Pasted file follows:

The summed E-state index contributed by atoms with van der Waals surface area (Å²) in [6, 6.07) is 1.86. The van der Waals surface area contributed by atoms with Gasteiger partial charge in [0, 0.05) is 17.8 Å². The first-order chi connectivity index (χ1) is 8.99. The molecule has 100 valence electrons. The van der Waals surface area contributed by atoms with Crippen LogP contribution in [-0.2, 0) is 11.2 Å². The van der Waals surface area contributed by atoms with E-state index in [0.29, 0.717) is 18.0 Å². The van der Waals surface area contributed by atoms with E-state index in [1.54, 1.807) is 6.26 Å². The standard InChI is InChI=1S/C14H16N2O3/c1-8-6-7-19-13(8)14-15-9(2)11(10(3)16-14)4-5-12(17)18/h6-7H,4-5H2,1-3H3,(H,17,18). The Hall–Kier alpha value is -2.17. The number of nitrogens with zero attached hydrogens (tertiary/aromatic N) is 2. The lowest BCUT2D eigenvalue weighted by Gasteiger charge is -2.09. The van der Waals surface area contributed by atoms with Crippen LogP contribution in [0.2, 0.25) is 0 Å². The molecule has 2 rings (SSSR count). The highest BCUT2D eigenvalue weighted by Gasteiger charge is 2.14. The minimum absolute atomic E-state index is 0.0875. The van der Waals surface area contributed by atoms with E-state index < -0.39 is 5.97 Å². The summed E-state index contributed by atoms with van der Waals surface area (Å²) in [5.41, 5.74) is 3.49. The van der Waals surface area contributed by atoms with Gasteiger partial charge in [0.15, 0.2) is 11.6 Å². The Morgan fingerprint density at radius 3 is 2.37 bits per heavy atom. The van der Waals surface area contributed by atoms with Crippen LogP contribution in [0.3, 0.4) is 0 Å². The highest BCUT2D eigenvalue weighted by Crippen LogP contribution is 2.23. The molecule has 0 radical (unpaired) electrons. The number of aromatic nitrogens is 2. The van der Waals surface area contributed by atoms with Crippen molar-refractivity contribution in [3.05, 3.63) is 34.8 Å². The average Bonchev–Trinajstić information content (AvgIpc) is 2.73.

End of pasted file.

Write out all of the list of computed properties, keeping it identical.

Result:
The summed E-state index contributed by atoms with van der Waals surface area (Å²) in [6, 6.07) is 1.86. The van der Waals surface area contributed by atoms with Gasteiger partial charge in [0, 0.05) is 17.8 Å². The first-order chi connectivity index (χ1) is 8.99. The molecule has 100 valence electrons. The van der Waals surface area contributed by atoms with Crippen LogP contribution in [-0.2, 0) is 11.2 Å². The van der Waals surface area contributed by atoms with E-state index in [0.29, 0.717) is 18.0 Å². The van der Waals surface area contributed by atoms with E-state index in [1.54, 1.807) is 6.26 Å². The standard InChI is InChI=1S/C14H16N2O3/c1-8-6-7-19-13(8)14-15-9(2)11(10(3)16-14)4-5-12(17)18/h6-7H,4-5H2,1-3H3,(H,17,18). The Hall–Kier alpha value is -2.17. The number of nitrogens with zero attached hydrogens (tertiary/aromatic N) is 2. The lowest BCUT2D eigenvalue weighted by Gasteiger charge is -2.09. The van der Waals surface area contributed by atoms with Crippen LogP contribution in [0.2, 0.25) is 0 Å². The molecule has 2 rings (SSSR count). The highest BCUT2D eigenvalue weighted by Gasteiger charge is 2.14. The minimum absolute atomic E-state index is 0.0875. The van der Waals surface area contributed by atoms with E-state index < -0.39 is 5.97 Å². The summed E-state index contributed by atoms with van der Waals surface area (Å²) in [5.41, 5.74) is 3.49. The van der Waals surface area contributed by atoms with Gasteiger partial charge in [0.15, 0.2) is 11.6 Å². The Morgan fingerprint density at radius 3 is 2.37 bits per heavy atom. The van der Waals surface area contributed by atoms with Crippen LogP contribution in [0.3, 0.4) is 0 Å². The highest BCUT2D eigenvalue weighted by Crippen LogP contribution is 2.23. The molecule has 0 radical (unpaired) electrons. The number of aromatic nitrogens is 2. The van der Waals surface area contributed by atoms with Crippen molar-refractivity contribution in [3.05, 3.63) is 34.8 Å². The average Bonchev–Trinajstić information content (AvgIpc) is 2.73.